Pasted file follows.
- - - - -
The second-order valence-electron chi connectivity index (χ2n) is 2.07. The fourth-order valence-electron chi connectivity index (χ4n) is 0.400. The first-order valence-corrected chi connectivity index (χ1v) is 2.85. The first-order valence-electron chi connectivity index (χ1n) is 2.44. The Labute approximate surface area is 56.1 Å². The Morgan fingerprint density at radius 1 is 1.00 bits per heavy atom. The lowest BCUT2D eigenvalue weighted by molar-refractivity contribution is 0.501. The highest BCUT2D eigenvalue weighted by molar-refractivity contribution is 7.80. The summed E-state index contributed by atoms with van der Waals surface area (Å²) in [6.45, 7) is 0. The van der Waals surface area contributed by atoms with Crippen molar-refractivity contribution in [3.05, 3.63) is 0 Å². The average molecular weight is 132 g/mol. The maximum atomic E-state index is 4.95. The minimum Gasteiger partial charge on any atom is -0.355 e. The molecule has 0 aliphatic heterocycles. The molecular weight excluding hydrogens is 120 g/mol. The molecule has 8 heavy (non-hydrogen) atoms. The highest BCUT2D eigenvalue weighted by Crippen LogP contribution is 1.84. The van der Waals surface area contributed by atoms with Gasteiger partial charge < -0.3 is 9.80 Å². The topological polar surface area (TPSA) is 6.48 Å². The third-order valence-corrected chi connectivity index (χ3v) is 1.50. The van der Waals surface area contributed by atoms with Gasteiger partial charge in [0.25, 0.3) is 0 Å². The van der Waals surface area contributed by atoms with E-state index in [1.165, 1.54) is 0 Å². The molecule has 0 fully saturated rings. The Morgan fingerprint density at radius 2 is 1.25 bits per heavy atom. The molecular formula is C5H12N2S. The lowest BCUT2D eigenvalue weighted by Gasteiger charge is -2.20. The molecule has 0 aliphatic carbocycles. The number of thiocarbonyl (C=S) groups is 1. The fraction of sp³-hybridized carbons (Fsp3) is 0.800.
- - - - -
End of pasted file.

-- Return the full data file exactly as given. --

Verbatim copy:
The second-order valence-electron chi connectivity index (χ2n) is 2.07. The fourth-order valence-electron chi connectivity index (χ4n) is 0.400. The first-order valence-corrected chi connectivity index (χ1v) is 2.85. The first-order valence-electron chi connectivity index (χ1n) is 2.44. The Labute approximate surface area is 56.1 Å². The Morgan fingerprint density at radius 1 is 1.00 bits per heavy atom. The lowest BCUT2D eigenvalue weighted by molar-refractivity contribution is 0.501. The highest BCUT2D eigenvalue weighted by molar-refractivity contribution is 7.80. The summed E-state index contributed by atoms with van der Waals surface area (Å²) in [6.45, 7) is 0. The van der Waals surface area contributed by atoms with Crippen molar-refractivity contribution in [3.05, 3.63) is 0 Å². The average molecular weight is 132 g/mol. The maximum atomic E-state index is 4.95. The minimum Gasteiger partial charge on any atom is -0.355 e. The molecule has 0 aliphatic heterocycles. The molecular weight excluding hydrogens is 120 g/mol. The molecule has 8 heavy (non-hydrogen) atoms. The highest BCUT2D eigenvalue weighted by Crippen LogP contribution is 1.84. The van der Waals surface area contributed by atoms with Gasteiger partial charge < -0.3 is 9.80 Å². The topological polar surface area (TPSA) is 6.48 Å². The third-order valence-corrected chi connectivity index (χ3v) is 1.50. The van der Waals surface area contributed by atoms with Gasteiger partial charge in [0.25, 0.3) is 0 Å². The van der Waals surface area contributed by atoms with E-state index in [1.165, 1.54) is 0 Å². The molecule has 0 fully saturated rings. The Morgan fingerprint density at radius 2 is 1.25 bits per heavy atom. The molecular formula is C5H12N2S. The lowest BCUT2D eigenvalue weighted by Gasteiger charge is -2.20. The molecule has 0 aliphatic carbocycles. The number of thiocarbonyl (C=S) groups is 1. The fraction of sp³-hybridized carbons (Fsp3) is 0.800.